If the amount grows beyond that, it means our rental income is consistently greater than the expenses and income we currently pull. So we can start taking more income. You’ll never see any of these expenses mixed in with our personal expense. Simply because they have never been. We have never had to pull personal money to prop up our rentals cost. They are 100% self-sufficient.

If you are considering having rentals, I highly recommend taking an approach similar to this! If we have a vacancy, big repair or expense, it has ZERO effect on our personal finances. The rental fund has enough buffer to cover any one time issues.

I have an upcoming post planned to detail average renovation costs. Although I don’t have all the numbers crunched on this one yet, between the roof, all new floors, paint and trim, I think we are about at $2,000-$2,500.

One of the many hot pepper plants Mr. Mt picked out!

Monthly Spending: $2316

Giving this month: $226  Beings our giving comes from its own Giving Fund, instead of our passive income, I decided to start showing it here instead of in our pie chart to make that easier to read.

Year to date expenses: $15,647 vs $17150.  $1503 under our passive income so far!

Year to date giving: $7160

Work Optional Status

I started a new category in our monthly expenses to see how we are doing on our “work optional” life as we continue with our mini-retirement.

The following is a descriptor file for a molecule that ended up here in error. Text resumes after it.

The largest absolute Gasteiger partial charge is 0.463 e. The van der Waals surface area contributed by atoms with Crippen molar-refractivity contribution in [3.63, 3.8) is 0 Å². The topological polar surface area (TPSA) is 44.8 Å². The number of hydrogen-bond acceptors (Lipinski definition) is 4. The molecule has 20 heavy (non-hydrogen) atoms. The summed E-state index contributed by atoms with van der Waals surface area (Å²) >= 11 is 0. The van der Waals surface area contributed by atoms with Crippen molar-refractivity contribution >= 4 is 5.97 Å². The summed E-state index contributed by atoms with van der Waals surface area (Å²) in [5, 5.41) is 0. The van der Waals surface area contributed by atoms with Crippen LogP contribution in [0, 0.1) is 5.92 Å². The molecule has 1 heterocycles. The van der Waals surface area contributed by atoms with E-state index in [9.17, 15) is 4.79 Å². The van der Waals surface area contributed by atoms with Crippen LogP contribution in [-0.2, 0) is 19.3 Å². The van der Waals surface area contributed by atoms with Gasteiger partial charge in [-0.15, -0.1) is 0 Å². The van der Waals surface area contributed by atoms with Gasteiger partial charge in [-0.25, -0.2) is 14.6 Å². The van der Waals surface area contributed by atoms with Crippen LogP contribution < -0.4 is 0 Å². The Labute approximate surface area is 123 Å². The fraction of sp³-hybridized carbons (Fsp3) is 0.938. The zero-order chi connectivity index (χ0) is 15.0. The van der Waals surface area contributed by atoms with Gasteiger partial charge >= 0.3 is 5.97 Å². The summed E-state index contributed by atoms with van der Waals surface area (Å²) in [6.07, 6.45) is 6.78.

• Can we really just do a bit of work that we love, instead of going back to the 9-5 grind?
  • Can we focus on things we find interesting and best leverages our skills or passion instead of just things that pay the most?
  • Can we work/volunteer and actually still have space for the rest of our life, like family time, travel and long days at the lake?
  • If people don’t have 1 million + net worth, how do average folks piece this thing together to create their most meaningful life?

We are starting to harvest squash, with LOTS on the way! So long patio.

5 Bucket Method

If you are just tuning in around here, here is the lay out of our financial land. We use a 5 bucket system. It’s extremely useful for anyone trying to custom design their life. It’s perfect if you want to take a year off to travel, try to launch a side hustle into a full business, go part time at work for a few years, or retire early. It’s a great method for any financial transition where you are trying to create a life more in line with your goals and values.

Depending on your situation and goals, you would customize these buckets to meet your needs. (I’m going to be offering a small beta program on how to customize this for your situation and goal so people can start a mini-retirement sooner, knock more things off their bucket list, stretch the time longer, and get a better job when they are done! Make sure you are on my email list for the inside scoop. Space will be super limited!)

 

Bucket 1: Fixed Passive Income

Rentals: $1000 a month after all expenses

Military Retirement Pension: $1450 a month

Total: $2450